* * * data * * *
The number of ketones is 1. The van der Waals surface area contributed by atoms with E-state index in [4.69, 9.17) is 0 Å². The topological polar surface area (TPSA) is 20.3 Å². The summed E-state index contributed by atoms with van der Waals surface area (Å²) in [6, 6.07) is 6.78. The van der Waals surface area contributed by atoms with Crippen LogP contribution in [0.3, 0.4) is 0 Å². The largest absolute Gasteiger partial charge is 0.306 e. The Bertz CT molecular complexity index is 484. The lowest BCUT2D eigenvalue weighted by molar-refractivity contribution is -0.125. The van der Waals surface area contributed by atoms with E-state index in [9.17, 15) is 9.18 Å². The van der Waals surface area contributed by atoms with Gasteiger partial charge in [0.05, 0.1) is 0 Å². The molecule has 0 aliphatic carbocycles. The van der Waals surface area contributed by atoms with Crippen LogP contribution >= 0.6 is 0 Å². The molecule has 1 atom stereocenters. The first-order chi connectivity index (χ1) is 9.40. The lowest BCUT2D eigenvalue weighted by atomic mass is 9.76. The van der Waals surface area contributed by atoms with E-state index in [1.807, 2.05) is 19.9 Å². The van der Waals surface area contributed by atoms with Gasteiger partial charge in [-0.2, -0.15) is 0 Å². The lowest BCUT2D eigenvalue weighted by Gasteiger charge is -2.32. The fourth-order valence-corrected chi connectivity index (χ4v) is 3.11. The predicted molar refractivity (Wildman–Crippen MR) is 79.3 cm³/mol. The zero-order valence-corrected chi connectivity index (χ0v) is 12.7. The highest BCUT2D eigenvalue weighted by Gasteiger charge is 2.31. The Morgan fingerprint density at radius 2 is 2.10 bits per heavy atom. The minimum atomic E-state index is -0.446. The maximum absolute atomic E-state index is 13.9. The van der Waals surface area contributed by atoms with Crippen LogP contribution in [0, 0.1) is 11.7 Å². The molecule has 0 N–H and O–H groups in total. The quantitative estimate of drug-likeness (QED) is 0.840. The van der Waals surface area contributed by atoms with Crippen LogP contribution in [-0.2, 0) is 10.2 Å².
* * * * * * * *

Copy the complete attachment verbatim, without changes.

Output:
The number of ketones is 1. The van der Waals surface area contributed by atoms with E-state index in [4.69, 9.17) is 0 Å². The topological polar surface area (TPSA) is 20.3 Å². The summed E-state index contributed by atoms with van der Waals surface area (Å²) in [6, 6.07) is 6.78. The van der Waals surface area contributed by atoms with Crippen LogP contribution in [0.3, 0.4) is 0 Å². The largest absolute Gasteiger partial charge is 0.306 e. The Bertz CT molecular complexity index is 484. The lowest BCUT2D eigenvalue weighted by molar-refractivity contribution is -0.125. The van der Waals surface area contributed by atoms with E-state index in [9.17, 15) is 9.18 Å². The van der Waals surface area contributed by atoms with Gasteiger partial charge in [0.05, 0.1) is 0 Å². The molecule has 0 aliphatic carbocycles. The van der Waals surface area contributed by atoms with Crippen LogP contribution >= 0.6 is 0 Å². The molecule has 1 atom stereocenters. The first-order chi connectivity index (χ1) is 9.40. The lowest BCUT2D eigenvalue weighted by atomic mass is 9.76. The van der Waals surface area contributed by atoms with E-state index in [1.807, 2.05) is 19.9 Å². The van der Waals surface area contributed by atoms with Gasteiger partial charge in [-0.2, -0.15) is 0 Å². The lowest BCUT2D eigenvalue weighted by Gasteiger charge is -2.32. The fourth-order valence-corrected chi connectivity index (χ4v) is 3.11. The predicted molar refractivity (Wildman–Crippen MR) is 79.3 cm³/mol. The zero-order valence-corrected chi connectivity index (χ0v) is 12.7. The highest BCUT2D eigenvalue weighted by Gasteiger charge is 2.31. The Morgan fingerprint density at radius 2 is 2.10 bits per heavy atom. The minimum atomic E-state index is -0.446. The maximum absolute atomic E-state index is 13.9. The van der Waals surface area contributed by atoms with Crippen LogP contribution in [0, 0.1) is 11.7 Å². The molecule has 0 N–H and O–H groups in total. The quantitative estimate of drug-likeness (QED) is 0.840. The van der Waals surface area contributed by atoms with Crippen LogP contribution in [-0.2, 0) is 10.2 Å².